Sermon for the 20th Sunday after Pentecost

Isaiah 45:1-7
Psalm 96
1 Thessalonians 1:1-10
Matthew 22:15-22

So Halloween is coming up and as you’d guess my kids are super excited to get all dressed up in their weird costumes.  In the past, my wife made pretty much all the costumes they wanted, whether or not they ended up wearing them was a different story.  If any of you follow me on Facebook you might have seen some of the pictures.  She has made various video game and cartoon characters, some strange inanimate objects like crayons and Starbucks drinks, and my personal favourite, a Starfleet captain’s uniform.

This year, the costumes are going to be a bit more simple, in that Winnie isn’t going to have to spend hours and hours on making them.  Ryan wants to go as Steve, that guy from Minecraft who just looks like a guy with a box for a head.  So Winnie just got a literal box and Ryan is just going to wear it on his head.  Wesley is just reusing a costume that has been used for the past couple years but for some strange reason still fits. And Kaylie asked to be a witch (or a “width” as she pronounces it… I guess she wants to be a measurement).  And you know how rare witch costumes are around Halloween time… no I’m serious, they get sold out the first.  So finding one that would fit a really tiny person like Kaylie might not be so easy, but Winnie did.  She found a shop online that had stock, but it was all the way in North Vancouver.  And if you remember, we had some heavy rains this past week, so Winnie had to head out in the torrential downpour to pick up this dumb thing before they were sold out as well.  When they finally got home Winnie asked Kaylie to try it on and she was like, “nope, too scary.”


By the time I got home, she wouldn’t even wear the hat, she absolutely refused.  I was thinking, you know you don’t actually turn into a witch, right?  Like, it’s just a costume?  And you know it’s still you under that costume, right?  Dressing up as a witch is only as scary as you are… which isn’t very much.

But no, no dice.  She still wouldn’t wear the “width” costume, because in her head, it’s too scary.  Never mind that it was her idea to be a witch to begin with, and she was with Winnie every step of the way to get this costume, it was still too scary for her to just put on to try it out in the safety of her own home.  Sheesh.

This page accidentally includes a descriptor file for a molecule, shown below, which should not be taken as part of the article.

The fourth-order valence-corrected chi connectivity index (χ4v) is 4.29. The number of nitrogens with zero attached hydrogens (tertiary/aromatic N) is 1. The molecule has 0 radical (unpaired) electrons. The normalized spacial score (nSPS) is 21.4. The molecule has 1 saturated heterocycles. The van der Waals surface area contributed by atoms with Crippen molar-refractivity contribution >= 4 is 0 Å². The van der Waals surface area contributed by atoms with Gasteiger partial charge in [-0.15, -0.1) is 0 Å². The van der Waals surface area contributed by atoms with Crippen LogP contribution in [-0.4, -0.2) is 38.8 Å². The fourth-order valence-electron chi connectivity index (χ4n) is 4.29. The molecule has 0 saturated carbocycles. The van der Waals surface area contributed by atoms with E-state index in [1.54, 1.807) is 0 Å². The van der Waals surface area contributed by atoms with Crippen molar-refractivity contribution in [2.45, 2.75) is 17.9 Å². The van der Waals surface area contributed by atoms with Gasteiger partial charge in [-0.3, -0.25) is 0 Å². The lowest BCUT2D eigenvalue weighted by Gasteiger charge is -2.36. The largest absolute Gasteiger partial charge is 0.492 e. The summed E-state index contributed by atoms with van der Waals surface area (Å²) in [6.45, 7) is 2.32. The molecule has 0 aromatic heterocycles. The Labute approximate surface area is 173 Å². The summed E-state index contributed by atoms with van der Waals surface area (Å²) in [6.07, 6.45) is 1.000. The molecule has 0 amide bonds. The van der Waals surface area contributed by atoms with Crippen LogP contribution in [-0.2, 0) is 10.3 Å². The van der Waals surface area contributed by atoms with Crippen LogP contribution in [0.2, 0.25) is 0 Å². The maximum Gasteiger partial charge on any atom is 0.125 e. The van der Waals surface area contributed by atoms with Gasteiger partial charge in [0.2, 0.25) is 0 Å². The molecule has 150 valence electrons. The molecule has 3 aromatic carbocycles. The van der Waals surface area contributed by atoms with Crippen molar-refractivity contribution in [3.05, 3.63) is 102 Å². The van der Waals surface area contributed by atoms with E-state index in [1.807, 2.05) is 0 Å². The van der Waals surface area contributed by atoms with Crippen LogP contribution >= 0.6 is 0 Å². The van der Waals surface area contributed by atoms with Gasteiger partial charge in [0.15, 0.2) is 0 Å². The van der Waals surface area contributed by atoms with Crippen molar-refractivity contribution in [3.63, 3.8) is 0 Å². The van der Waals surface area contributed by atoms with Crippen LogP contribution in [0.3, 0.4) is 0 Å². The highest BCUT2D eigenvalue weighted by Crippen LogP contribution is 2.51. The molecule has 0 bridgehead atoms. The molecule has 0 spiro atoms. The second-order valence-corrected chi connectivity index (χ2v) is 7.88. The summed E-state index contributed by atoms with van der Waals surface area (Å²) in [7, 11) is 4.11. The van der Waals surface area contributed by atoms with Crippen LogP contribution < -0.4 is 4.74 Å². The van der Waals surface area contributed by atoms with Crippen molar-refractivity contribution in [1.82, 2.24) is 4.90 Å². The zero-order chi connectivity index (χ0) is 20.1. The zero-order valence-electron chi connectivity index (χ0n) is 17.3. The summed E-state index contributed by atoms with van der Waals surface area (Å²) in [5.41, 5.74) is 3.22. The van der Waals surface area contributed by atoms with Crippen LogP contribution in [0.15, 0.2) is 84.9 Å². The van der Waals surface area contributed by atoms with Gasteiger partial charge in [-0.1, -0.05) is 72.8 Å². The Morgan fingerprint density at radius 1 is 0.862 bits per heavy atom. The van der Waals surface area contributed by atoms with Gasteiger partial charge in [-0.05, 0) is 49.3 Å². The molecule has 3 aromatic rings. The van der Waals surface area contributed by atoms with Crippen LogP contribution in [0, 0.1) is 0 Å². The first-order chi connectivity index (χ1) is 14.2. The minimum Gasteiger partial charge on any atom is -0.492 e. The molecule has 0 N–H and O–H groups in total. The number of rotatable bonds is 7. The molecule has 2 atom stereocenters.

Why do I bring this up on this 20th Sunday after Pentecost?  Well, because of one particular word that Jesus uses that jumps out at me: hypocrite.  Now, I’m not in any way saying that my daughter is a hypocrite by today’s definition, but instead by way Jesus was probably using. In the original Greek, hypokrites literally means actor, someone who takes on the image of another, or perhaps to speak more generally, someone who takes on an image that isn’t their true self.

Essentially, you can see how our word hypocrite and the definition we have for it today would have been derived from hypokrites.  The modern day hypocrite does exactly that, takes on an image that isn’t their own, even one that might contradict with who they really are or how they actually are.  Basically in today’s terms a hypocrite is someone who says one thing but does another.  Like, they might say they want to be  a width for Halloween but then are actually for some strange reason too scared to even try on the costume, I guess you could say that is a hypocrite.  Or say someone says that they’re not calling their daughter a hypocrite but they actually are… no wait, that is just a liar.

Either case, Jesus was calling the Pharisees and Herodians in today’s gospel story hypocrites, but not by today’s definition but he was calling them actors, those who have taken on a likeness and image that isn’t theirs.  Well first, let’s have a bit of background to this story.

See, at this point as we might know, Israel is under Roman rule.  The Romans have conquered a lot of the lands, and Israel was feeling “oppressed” by their pagan religiosity.  When in actual fact, they were given a lot of autonomy to practice what they want, since no one really cared about this little city at the edge of Judea anyway, so long as they paid their taxes.  Taxes for what you ask?  Aside from the regular taxes they would have to pay for their city, the one in question is the tax paid to the Roman government, pretty much to keep them ruling over Israel.  I guess it could be seen almost as an extortion tax, protection money, the spoils that a bully would get over the school yard children.  No one likes to pay tax, but this particular one was the one that was really hated, and not just because they were paying to be oppressed, but because of the coin they had to pay it with.